But actual treatments are only a theoretical option at this point, according to a statement by the American Thoracic Society. “As of now, there are no proven stem-cell treatments for any lung disease,” the group has stated. “Unfortunately, there are hundreds of clinics and other groups offering unproven stem cell treatments in the U.S.”
The American Lung Association, the Cystic Fibrosis Foundation, the Pulmonary Fibrosis Foundation, the Pulmonary Hypertension Association, the COPD Foundation, the European Lung Foundation, and more than a dozen other medical and advocacy groups signed a joint statement in July 2016 urging patients to steer clear of these treatments.
The statement listed five common characteristics of stem-cell programs that make them different from legitimate treatment— and should serve as red flags to patients. They are:
- exorbitant costs
- misrepresentation of risks and benefits
- overreliance on, and advertisement of, patient testimony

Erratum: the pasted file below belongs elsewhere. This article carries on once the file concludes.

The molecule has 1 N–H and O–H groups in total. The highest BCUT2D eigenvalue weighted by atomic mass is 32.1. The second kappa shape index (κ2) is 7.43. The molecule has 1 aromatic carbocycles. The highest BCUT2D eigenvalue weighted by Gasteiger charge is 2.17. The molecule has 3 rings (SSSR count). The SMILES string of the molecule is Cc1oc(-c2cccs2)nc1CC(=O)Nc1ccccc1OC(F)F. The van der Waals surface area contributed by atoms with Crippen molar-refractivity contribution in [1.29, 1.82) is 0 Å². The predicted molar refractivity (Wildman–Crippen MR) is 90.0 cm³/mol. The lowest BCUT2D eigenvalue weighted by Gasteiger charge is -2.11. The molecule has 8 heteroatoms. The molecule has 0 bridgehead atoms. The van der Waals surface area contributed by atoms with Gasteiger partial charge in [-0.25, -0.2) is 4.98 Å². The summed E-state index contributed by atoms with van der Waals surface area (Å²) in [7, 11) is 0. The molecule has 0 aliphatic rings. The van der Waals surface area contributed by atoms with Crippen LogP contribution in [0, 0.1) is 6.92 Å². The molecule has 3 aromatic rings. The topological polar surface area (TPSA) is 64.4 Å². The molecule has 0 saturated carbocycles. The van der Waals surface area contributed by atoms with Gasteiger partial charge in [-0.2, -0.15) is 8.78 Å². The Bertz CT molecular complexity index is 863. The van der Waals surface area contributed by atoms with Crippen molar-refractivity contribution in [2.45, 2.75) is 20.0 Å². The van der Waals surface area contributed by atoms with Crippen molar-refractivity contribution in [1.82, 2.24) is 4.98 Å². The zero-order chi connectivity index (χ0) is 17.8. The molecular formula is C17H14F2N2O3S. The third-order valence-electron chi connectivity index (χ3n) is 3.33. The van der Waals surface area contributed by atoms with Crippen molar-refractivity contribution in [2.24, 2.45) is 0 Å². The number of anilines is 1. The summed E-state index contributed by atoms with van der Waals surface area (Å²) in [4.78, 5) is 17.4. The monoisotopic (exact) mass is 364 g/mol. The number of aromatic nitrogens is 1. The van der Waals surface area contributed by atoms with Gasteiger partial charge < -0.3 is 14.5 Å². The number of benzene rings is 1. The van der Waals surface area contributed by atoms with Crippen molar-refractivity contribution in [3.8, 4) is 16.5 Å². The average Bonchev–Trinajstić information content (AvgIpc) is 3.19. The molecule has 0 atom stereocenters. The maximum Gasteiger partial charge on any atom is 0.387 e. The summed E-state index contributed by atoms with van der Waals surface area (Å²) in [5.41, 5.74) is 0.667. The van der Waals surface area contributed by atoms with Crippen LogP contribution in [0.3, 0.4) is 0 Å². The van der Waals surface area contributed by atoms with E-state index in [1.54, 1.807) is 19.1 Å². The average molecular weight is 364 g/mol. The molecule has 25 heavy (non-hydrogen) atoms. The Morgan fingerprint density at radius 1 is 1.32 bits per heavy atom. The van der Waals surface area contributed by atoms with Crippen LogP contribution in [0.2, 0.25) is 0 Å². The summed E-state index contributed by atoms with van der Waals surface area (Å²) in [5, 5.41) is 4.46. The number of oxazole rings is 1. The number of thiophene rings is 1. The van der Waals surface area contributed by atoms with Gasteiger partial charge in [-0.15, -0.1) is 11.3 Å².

- poor patient follow-up
- absence of regulatory oversight and objective clinical evidence for claimed benefits.
Dangers of unproven treatments
Patients who extol the virtues of their stem-cell treatments may be benefiting from the placebo effect, a result caused by the patient’s own belief that a therapy or medicine will help.
But such treatments are often ineffective—or worse, they may cause serious harm. One woman was left blind and two others suffered severe vision loss after a Sunrise, Florida, clinic injected stem cells from their own fat tissue into their eyeballs, according to a March 16, 2017, article in The New England Journal of Medicine. The patients were being treated for macular degeneration, the most common cause of vision loss in people older than 75.
“The patients paid for a procedure that had never been studied in a clinical trial, lacked sufficient safety data, and was performed in both eyes on the same day,” the article said.
A clinic in Southern California treated cancer patients with an unapproved stem-cell material containing smallpox vaccine— which is not commercially available. The vaccine could have caused inflammation within and around the heart, according to a statement from the FDA upon its seizure of the product in August 2017.